Movie Review: Seven Kings Must Die

At long last, the hit Netflix series The Last Kingdom, an adaptation of the Saxon Stories book series by Bernard Cornwall, has come to an end. Seven Kings Must Die is a 2-hour movie that encompasses the final three books, differing from the show where one or two books at most would be the focus of an entire season of episodes.

My first thought is that this was a poor choice. I don’t read Hollywood news, so maybe there were budgetary concerns or perhaps some of the main actors wouldn’t commit to two or three more seasons of work, so they chose this out of necessity. But the two-hour timespan made for a story that felt rushed.

For example, an entire book in the series, the eleventh is completely glossed over, with just some few elements taken and sprinkled throughout the movie. Now this book felt like a lot of fluff to begin with, so maybe it’s not the worst idea, but the twelfth book, a far more pivotal entry in the series, was done in about ten minutes on screen and rather poorly. The English king is made out to be a psychotic, borderline-sociopathic murderer who is drunk with power, a complete distortion of the character in the books. The grand battle that cemented the king’s claim to the throne was watered down to a war of words at London’s gate.

Even the final, climactic Battle of Brunanburh felt less climactic. The battle in the books is built up for quite a few chapters, as the hopeless position of the English king is revealed, and negotiations to buy time drag on. In the movie, you get the sense that the enemy army has the advantage, but their victory does not seem so assured as it does in the books.

The ending of the movie was okay, though I won’t give any spoilers here.

All in all, it felt to me that both the books and the Netflix adaptation went too long. The series should have ended once Uhtred, the main character, reclaimed his lordship over Bebbanburg, since having it stolen from him as a child was the start of his character’s story arc and his all-consuming obsession throughout the first 10 books. Eventually, it all got a little stale.

If you’ve read the books and you’re dying to see for yourself how they were adapted, you should watch Seven Kings Must Die with an open mind. If you’ve only seen the show, my recommendation would be to ignore the movie since the final episode of The Last Kingdom was, in my opinion, a good ending for Uhtred of Bebbanburg.


Audiobooks: Coming Soon!

I can finally reveal to you all that my Ethan Chase novels are now in the process of becoming audiobooks! Narrator Joe Azzari will be producing the audiobooks; he and I have begun working together just this week on character voices, and will soon dive right into the manuscript itself.

I’m really excited for this project. Joe does some fantastic narration work (check out his character reel promo on his ACX page here, if you’d like a sneak peek). He was my first choice to produce this series and I was over the moon when he accepted.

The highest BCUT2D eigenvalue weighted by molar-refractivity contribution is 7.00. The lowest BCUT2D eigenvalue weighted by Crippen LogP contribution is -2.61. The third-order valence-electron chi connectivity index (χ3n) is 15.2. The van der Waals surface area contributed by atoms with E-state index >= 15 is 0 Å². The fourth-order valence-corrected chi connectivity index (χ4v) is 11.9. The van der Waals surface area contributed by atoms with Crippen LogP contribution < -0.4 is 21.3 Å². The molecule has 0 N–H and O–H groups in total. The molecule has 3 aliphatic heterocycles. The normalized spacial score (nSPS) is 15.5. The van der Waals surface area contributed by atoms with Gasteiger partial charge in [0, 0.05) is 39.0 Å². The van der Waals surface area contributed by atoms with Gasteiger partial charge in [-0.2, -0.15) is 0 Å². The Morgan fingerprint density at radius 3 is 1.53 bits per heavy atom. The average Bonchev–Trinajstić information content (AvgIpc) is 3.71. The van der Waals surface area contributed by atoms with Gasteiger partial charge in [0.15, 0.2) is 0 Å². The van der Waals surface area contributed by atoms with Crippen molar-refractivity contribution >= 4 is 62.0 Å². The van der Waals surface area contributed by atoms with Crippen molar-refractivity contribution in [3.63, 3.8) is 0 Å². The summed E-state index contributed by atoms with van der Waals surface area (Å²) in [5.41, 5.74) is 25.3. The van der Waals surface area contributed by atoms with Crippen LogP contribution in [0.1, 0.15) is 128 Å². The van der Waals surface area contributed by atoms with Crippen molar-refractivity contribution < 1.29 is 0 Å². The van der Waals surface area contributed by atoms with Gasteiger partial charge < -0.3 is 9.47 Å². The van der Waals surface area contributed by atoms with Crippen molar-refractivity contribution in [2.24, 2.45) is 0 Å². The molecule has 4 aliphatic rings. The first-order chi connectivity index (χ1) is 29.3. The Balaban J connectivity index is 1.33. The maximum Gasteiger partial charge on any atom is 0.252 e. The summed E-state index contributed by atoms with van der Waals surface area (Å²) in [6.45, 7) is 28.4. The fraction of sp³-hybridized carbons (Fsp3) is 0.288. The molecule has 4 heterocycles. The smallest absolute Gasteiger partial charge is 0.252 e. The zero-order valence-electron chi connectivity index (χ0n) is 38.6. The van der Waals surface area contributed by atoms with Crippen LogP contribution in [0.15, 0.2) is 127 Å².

I’ll keep you all apprised of progress in the audiobooks as we go along, and will let you know where and when you can get the finished product.

Other than that, no other real news except to say that the free promotion of my His Name Was Zach novels on my birthday last week went well! I believe a little over 100 free downloads were made, and I ended up getting a few more star ratings on Amazon out of it. I also watched Seven Kings Must Die on Netflix and will probably review that on here soon.

Thank you all for reading and your continued support!

Movie Review: Knock at the Cabin

A family of three, vacationing in a private cabin in the woods, are met by four strangers who tell them that the fate of the world is in their hands, but it will require the ultimate sacrifice from one of them…

M. Knight Shyamalan is back with another twisted tale for us, and I think this may be his best one yet. The premise is as simple as it gets, and the entire movie takes place in this one location with these seven main characters. I’d love to talk about the plot more but with a movie like this, it would be very hard without giving away some spoilers. This is a film to be watched without any foreknowledge.

What I will talk about is the acting, which was tremendous. Dave Bautista is the big star for this film, and despite his subdued demeanor he shines brightest. Bautista was one of my favorite wrestlers back in the day when I watched WWF/WWE wrestling, and I’m happy that he’s finding success outside the ring.

I’m also glad that Bautista has chosen to reinvent his image as an actor. In years past, he was always cast as the big, dumb muscle, whether as a James Bond villain or Drax the Destroyer in the Marvel universe. It’s nice to see him in more subtle and nuanced roles where he can showcase his true abilities as an actor instead of just hitting things and yelling.